This is not the time to defend your actions. There are no adequate words to justify what you did. Your partner is in pain, and unfortunately, you caused that pain. If you want to save your relationship, this means you need to clean up the mess. During the days, weeks, and months after the affair, the unfaithful partner should not become angry or exhibit frustration when the hurt partner asks questions about the affair partner or the affair. In order to stand a chance at rebuilding, you must be forthcoming, calm, and respectful of the pain you caused. The pain and memories from the affair will not dissipate quickly, so you should not hold that expectation.
4. Focus on Your Partner’s Feelings, Not Your Own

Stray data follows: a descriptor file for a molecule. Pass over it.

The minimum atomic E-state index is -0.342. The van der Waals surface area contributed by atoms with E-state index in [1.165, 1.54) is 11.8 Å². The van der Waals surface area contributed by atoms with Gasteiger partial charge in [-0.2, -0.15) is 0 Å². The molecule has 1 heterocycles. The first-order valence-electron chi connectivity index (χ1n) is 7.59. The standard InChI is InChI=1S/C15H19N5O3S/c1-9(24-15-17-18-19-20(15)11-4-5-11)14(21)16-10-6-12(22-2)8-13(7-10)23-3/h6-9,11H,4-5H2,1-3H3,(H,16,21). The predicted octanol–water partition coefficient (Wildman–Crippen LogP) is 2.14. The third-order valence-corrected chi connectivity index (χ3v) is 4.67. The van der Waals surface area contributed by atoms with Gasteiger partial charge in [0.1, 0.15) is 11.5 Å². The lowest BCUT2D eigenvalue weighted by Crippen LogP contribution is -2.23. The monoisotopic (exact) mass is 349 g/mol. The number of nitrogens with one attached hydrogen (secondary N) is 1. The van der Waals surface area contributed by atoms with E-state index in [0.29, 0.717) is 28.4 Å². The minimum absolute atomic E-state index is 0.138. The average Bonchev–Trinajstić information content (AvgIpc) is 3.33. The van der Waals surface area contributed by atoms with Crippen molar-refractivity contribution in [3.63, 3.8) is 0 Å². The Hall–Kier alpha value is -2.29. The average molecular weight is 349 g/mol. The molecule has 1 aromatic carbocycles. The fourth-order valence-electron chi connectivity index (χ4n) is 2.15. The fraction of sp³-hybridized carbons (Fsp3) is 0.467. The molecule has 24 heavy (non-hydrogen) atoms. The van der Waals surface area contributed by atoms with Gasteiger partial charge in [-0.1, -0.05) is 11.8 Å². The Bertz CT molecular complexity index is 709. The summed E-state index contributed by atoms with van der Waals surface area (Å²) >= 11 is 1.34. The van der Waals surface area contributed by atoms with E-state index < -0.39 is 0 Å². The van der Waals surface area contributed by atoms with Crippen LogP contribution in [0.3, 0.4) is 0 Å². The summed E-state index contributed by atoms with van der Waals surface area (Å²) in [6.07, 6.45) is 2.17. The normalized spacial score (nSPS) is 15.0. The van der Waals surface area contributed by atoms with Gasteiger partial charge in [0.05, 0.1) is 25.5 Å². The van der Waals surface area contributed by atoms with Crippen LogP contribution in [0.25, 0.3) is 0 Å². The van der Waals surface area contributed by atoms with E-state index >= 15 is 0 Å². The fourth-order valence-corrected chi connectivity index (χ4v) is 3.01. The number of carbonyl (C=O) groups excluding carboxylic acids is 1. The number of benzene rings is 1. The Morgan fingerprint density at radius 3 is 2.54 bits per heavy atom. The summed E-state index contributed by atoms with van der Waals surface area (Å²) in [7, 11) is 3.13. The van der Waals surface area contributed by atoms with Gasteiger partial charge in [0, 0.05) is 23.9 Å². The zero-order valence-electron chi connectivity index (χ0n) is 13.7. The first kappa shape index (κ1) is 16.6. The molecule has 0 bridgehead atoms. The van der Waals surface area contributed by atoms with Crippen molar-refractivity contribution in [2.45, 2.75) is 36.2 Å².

It is also ineffective and destructive in the long run for the unfaithful partner to inadvertently emotionally manipulate the hurt partner by exhibiting signs of self-pity and exaggerated remorse. You may be unsure if your partner will stay in the relationship, and are likely dealing with tremendous anxiety about the future of your relationship, but this is not the time draw attention to yourself and your feelings. This is time to focus on your partner, be truthful, take responsibility, be accountable for your actions, and begin the process of rebuilding trust.
© Copyright 2014 GoodTherapy.org. All rights reserved. Permission to publish granted by Anne Brennan Malec, PsyD, LMFT, therapist in Chicago, Illinois